Abstract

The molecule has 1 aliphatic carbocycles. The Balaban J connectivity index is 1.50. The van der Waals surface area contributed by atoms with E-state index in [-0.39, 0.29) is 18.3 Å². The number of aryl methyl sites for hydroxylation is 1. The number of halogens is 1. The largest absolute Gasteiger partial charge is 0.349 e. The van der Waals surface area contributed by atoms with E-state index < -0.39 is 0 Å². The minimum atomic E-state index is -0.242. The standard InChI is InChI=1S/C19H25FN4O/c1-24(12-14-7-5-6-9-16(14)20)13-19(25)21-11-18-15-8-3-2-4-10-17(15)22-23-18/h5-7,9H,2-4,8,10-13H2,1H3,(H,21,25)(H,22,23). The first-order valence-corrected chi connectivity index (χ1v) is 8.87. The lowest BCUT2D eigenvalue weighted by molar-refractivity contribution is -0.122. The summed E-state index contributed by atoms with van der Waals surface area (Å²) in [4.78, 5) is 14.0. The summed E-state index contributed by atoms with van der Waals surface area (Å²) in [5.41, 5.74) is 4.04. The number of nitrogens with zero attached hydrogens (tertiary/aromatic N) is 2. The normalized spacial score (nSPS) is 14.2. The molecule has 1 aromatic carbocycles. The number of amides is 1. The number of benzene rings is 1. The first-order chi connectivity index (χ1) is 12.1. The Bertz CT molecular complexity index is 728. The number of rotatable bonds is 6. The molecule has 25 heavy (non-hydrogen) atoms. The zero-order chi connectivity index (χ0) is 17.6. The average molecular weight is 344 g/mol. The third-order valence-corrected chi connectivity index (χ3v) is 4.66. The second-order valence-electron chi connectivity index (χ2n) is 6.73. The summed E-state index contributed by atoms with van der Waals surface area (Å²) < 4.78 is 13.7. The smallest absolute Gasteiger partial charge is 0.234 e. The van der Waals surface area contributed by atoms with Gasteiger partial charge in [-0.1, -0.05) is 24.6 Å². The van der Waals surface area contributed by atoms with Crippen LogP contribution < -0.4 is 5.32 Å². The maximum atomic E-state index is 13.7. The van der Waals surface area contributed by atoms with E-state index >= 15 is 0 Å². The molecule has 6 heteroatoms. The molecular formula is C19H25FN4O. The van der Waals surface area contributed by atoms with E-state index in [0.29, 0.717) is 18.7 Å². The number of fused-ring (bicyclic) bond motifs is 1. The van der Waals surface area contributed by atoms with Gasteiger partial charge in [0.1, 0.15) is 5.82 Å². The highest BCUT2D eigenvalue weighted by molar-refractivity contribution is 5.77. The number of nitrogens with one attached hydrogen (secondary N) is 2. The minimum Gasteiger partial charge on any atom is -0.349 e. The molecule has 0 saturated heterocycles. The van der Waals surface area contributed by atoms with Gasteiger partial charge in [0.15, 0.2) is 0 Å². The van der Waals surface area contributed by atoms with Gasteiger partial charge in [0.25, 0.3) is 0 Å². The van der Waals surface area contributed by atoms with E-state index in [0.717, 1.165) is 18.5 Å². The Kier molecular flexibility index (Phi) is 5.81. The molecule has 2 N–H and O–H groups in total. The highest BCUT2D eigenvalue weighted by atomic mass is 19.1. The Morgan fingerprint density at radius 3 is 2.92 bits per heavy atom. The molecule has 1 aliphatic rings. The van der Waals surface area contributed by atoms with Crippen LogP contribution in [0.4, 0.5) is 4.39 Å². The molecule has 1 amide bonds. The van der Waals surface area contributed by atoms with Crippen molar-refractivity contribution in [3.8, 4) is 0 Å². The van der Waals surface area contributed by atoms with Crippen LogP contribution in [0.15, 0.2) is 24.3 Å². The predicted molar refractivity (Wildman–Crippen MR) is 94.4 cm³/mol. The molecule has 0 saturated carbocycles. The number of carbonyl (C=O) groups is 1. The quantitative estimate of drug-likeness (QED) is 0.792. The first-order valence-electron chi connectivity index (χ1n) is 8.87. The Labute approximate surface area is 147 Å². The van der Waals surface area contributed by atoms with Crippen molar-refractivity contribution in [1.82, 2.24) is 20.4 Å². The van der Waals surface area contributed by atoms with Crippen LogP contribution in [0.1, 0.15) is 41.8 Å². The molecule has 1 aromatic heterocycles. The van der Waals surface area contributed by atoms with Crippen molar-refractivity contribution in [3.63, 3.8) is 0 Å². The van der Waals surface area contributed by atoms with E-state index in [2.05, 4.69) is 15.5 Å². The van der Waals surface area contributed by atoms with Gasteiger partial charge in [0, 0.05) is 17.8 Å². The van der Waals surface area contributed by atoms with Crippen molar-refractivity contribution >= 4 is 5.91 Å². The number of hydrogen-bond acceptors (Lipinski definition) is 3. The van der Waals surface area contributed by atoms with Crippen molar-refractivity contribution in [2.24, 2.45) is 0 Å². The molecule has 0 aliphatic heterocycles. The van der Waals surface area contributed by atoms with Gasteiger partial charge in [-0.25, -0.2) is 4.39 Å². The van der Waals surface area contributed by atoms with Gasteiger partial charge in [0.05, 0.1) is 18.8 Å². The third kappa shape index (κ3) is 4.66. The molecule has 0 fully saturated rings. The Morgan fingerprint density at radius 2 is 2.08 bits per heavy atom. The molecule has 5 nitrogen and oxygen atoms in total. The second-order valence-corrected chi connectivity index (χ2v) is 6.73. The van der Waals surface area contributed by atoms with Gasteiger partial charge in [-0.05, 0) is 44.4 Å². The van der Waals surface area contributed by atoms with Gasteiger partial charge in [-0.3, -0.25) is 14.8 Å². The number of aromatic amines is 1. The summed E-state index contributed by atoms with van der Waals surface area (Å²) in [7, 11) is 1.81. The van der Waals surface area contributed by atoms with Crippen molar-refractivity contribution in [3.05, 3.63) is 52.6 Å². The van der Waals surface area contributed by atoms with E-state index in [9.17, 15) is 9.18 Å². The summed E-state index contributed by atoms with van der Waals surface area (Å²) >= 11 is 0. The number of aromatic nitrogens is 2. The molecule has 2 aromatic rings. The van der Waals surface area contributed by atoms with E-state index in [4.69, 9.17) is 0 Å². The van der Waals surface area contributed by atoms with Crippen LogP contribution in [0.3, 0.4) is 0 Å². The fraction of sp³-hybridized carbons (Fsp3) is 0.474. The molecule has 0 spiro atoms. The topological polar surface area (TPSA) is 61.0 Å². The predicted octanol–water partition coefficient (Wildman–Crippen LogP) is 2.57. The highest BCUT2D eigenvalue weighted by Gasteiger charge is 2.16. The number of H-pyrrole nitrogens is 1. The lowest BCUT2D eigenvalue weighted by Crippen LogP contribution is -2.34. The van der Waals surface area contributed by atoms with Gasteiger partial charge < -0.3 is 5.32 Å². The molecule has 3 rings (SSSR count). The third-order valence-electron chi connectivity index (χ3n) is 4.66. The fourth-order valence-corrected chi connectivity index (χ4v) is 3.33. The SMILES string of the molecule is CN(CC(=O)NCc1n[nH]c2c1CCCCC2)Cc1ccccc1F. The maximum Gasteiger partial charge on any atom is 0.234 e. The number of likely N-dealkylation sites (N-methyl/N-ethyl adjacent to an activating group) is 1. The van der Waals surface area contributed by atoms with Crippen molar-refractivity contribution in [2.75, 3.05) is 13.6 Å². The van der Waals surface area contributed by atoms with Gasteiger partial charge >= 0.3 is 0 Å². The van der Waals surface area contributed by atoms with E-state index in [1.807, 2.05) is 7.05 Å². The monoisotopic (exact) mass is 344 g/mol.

Sedimentary, hydrologic, and geochemical variations in the Hanford subsurface environment, as well as compositional differences in contaminating waste streams, have created vast differences in the migration and mobility of U within the subsurface environment. A series of hydraulically saturated and unsaturated column experiments were performed to (i) assess the effect of water content on the advective desorption and migration of U from contaminated sediments and (ii) evaluate the U concentration that can develop in pore water and/or groundwater as a result of desorption/dissolution reactions. Flow rate and moisture content were varied to evaluate the influence of contact time, pore water velocity, and macropore desaturation on aqueous U concentrations. Sediments were collected from the T-TX-TY tank farm complex and the 300 Area Process Ponds located on the Hanford Site, southeastern Washington State. The sediments vary in depth, mineralogy, and in contamination events. Experiments were conducted under mildly alkaline/calcareous conditions representative of conditions commonly encountered at repository sites across the arid western United States and, in particular, the Hanford site. Results illustrate the release of U from these sediments is kinetically controlled, and low water contents encountered within the Hanford vadose zone result in the formation of mobile–immobile water regimes, which isolate a fraction of the reactive sites within the sediments, effectively reducing the concentration of U released into migrating pore waters.

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